In richer nations (America, Britain, Western Europe, Australia, New Zealand, Japan and so on), we are the only people who can make free choices. This makes us very fortunate.

    I understand and also agree that factory farming, fracking, oil sands, mineral mining and so on, leaves our earth poisoned, depleted and struggling to survive. I am an animal lover and hate to even kill mosquitoes because I believe all life has a purpose, and not necessarily to feed us, but how else do we eat??. Before you answer that with a Vegan or Vegetarian proposal – which certainly works for some. It doesn’t work for everyone. I’ve met people who have been on vegetarian or vegan diets that had to return to consumption of at least a little meat – their prognosis by doctors was that they would die if they didn’t. Not everyone can afford to buy expensive supplements needed to support the amino acids required by the body. However, it is certainly true that Western diets incorporate far too much animal protein (to the detriment of our own health).

    In short, our world is full of unsafe practices, simply to keep our human consumption going.

    We must look at the trends – we buy cheap so we can have as much of everything as possible. It is human nature. Of course there are people who will buy “expensive” options for everything so free trade, equal opportunity, green living can occur… generally they can afford to make that choice. There are many more people who can’t.

    The answers must be suitable for all, must be economical and must look to a better future for all life on the planet. It is a tall order. Our dialogue on the matter is a start to proceedings. Without communication on the problems to hand, our governments have little to go on. They usually sway with the masses (eventually) – they are as fallible as the rest of us and we all know some of the huge mistakes they have made – the road to success is often littered with bodies. We must change this – and it takes moral decisions that can only come from each and every individual.

  5. Boycotting is important. Creating a strong social movement for regulation, something sorely lacking at this moment in history, is also a big thing. Make the government stop subsidizing environmentally damaging ways of producing food. Red meat would be astronomically expensive without the government subsidizing ranchers.

    The unsafe practices are not there to maintain over-consumption, they’re there to promote it. As I said before, most people do not want things in excess, they just want to live. If the government wasn’t funding oil exploration and factory farming and unsafe fishing practicing and the selling of unsafe materials I really think people would just buy the correct things because on a fair playing field they would be cheaper anyway. It is about overconsumption, but just like with our current financial slump, it’s not about ours.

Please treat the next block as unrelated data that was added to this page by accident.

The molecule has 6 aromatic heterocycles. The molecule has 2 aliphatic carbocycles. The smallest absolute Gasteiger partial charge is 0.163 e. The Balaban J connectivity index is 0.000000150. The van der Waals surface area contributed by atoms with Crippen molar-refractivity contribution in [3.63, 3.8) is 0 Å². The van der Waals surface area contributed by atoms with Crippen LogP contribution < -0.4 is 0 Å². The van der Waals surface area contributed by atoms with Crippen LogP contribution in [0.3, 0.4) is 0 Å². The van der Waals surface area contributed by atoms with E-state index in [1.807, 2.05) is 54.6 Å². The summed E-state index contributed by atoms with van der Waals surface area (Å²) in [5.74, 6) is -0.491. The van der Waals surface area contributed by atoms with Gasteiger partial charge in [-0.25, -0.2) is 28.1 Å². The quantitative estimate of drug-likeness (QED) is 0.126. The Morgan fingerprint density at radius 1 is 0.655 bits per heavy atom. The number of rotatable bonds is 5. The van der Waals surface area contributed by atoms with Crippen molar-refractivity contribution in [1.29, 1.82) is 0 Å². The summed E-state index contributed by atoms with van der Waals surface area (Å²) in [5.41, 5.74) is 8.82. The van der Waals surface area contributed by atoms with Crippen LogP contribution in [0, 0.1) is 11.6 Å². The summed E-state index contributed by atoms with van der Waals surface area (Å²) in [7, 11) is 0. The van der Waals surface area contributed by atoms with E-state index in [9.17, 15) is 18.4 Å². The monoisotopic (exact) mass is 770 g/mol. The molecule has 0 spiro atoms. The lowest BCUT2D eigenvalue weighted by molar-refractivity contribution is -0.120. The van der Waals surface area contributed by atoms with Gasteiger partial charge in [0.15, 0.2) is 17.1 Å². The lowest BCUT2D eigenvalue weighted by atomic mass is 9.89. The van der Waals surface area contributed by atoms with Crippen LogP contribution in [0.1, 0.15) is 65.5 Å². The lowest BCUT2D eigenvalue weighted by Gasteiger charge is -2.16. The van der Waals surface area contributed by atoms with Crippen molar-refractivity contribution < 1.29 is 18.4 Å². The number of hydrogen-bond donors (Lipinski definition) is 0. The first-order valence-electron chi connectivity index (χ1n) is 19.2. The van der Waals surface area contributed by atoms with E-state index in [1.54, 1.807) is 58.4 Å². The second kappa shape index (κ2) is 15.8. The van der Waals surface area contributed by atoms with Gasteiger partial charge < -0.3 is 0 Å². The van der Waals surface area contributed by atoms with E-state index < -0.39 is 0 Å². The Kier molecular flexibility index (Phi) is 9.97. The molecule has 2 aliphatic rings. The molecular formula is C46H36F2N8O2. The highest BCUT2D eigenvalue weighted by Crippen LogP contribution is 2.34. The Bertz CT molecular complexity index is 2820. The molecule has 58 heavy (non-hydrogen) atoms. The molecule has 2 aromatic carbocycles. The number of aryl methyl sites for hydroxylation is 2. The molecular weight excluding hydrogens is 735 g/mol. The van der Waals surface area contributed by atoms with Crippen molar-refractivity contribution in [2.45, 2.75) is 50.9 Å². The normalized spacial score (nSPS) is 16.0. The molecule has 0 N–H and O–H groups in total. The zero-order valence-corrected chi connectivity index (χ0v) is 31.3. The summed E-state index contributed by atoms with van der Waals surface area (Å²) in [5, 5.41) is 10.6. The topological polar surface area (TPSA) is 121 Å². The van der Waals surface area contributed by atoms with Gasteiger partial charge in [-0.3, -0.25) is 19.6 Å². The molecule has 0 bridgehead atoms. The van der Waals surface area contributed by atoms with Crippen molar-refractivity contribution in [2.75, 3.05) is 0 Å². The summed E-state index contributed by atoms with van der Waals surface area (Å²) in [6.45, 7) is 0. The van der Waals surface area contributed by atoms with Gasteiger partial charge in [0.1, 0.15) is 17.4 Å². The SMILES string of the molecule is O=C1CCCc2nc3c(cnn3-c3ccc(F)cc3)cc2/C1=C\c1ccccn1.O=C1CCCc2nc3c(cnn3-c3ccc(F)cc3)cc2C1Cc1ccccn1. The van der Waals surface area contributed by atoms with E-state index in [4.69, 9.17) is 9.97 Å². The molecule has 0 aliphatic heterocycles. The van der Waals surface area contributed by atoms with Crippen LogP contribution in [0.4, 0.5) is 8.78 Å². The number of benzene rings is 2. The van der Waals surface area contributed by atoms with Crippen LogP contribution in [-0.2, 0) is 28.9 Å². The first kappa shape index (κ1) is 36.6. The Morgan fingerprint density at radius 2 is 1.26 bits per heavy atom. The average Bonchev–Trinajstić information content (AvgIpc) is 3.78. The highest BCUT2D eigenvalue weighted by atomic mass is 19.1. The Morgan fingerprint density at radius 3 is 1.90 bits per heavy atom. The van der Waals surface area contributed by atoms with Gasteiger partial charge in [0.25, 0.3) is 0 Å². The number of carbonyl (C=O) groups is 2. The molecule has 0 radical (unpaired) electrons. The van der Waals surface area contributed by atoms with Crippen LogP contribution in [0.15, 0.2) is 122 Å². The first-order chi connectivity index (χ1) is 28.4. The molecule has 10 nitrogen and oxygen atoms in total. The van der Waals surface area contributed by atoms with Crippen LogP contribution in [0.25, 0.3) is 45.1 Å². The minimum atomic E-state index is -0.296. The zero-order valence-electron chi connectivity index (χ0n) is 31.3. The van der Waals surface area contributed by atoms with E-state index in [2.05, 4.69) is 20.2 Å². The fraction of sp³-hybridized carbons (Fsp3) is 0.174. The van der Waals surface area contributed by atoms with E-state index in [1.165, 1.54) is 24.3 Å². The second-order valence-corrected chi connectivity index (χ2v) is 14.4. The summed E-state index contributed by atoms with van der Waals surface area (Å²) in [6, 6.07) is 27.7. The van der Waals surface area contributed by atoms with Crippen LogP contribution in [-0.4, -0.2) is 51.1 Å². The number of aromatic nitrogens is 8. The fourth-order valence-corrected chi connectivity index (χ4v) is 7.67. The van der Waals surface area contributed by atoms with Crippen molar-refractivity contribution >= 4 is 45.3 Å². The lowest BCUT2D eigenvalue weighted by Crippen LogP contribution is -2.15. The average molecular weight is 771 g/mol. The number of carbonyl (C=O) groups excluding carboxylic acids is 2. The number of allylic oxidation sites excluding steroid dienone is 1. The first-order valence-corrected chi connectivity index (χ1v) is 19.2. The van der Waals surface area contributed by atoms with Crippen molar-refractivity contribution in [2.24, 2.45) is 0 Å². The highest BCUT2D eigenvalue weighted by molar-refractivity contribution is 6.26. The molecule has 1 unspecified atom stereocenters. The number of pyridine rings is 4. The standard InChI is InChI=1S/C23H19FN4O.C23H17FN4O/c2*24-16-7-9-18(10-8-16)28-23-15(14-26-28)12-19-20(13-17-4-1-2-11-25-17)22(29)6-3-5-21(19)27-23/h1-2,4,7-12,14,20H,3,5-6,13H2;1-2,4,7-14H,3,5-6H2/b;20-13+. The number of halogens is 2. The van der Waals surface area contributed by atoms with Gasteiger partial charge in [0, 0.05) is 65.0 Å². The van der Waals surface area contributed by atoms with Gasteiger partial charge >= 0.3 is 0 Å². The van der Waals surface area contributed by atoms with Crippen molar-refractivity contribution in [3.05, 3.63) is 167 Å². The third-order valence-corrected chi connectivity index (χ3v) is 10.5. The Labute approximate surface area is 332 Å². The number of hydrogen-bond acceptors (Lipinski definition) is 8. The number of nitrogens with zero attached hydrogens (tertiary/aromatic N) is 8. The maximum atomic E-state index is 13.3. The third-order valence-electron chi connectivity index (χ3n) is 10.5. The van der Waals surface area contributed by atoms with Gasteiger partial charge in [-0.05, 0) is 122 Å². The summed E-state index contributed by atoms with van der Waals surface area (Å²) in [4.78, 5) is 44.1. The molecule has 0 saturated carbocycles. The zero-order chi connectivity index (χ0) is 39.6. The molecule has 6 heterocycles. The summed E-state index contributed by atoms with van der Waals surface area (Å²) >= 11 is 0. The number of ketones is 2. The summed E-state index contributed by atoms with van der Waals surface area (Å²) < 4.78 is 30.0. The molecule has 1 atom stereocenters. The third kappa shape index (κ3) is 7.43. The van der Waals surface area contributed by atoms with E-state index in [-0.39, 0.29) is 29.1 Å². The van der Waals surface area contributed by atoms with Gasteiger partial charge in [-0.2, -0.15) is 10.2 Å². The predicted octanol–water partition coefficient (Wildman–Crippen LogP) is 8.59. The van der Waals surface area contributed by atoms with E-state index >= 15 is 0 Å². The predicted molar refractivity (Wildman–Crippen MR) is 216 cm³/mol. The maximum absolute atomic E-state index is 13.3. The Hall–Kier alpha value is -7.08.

6. And regarding education, I think you misunderstand something. It’s very very very easy to convince someone who’s continued existence depends on the land to safeguard it, particularly in somewhere like Uganda where their isn’t the psychological disconnect between ‘us’ and ‘the environment’ that their is in a lot of developed countries. Also, I have never heard of them particularly environmentally unfriendly there.

    Their are charities that build wells in small African Villages. What does this have to do with education? Girls often have to walk for hours to get water from the well for their families, it can take all day. Once their is a well nearby it takes maybe one hour. When this happens the parents often send their children to school. More educated girls = lower birth rate. This costs around six hundred dollars a well. Educating girls goes a long way. Fighting poverty saves the world in more ways than one. It also has the added benefit of fighting homophobia, racism and antiquated ideas. I would also like to add that the people who have slaughtered their way to the top may be cruel and prejudiced but I rather doubt the entire population is.

    In conclusion: it’s very easy to convince people to do something if you can convince people it;s in their best interest already. I don’t think most of the world needs that much convincing.

  7. If I may change the subject for a moment. This is deeply disturbing and I feel the need to spread the word and so have been posting it in the comments sections of several different websites.

    http://motherboard.vice.com/read/if-we-release-a-small-fraction-of-arctic-carbon-were-fucked-climatologist

    On a similar note, the massive holes in Siberia that people have been talking about seem to have been caused by exploding methane. One wonders how this changes the numbers on how far we much carbon dioxide and methane we can put into the atmosphere without causing a cataclysm.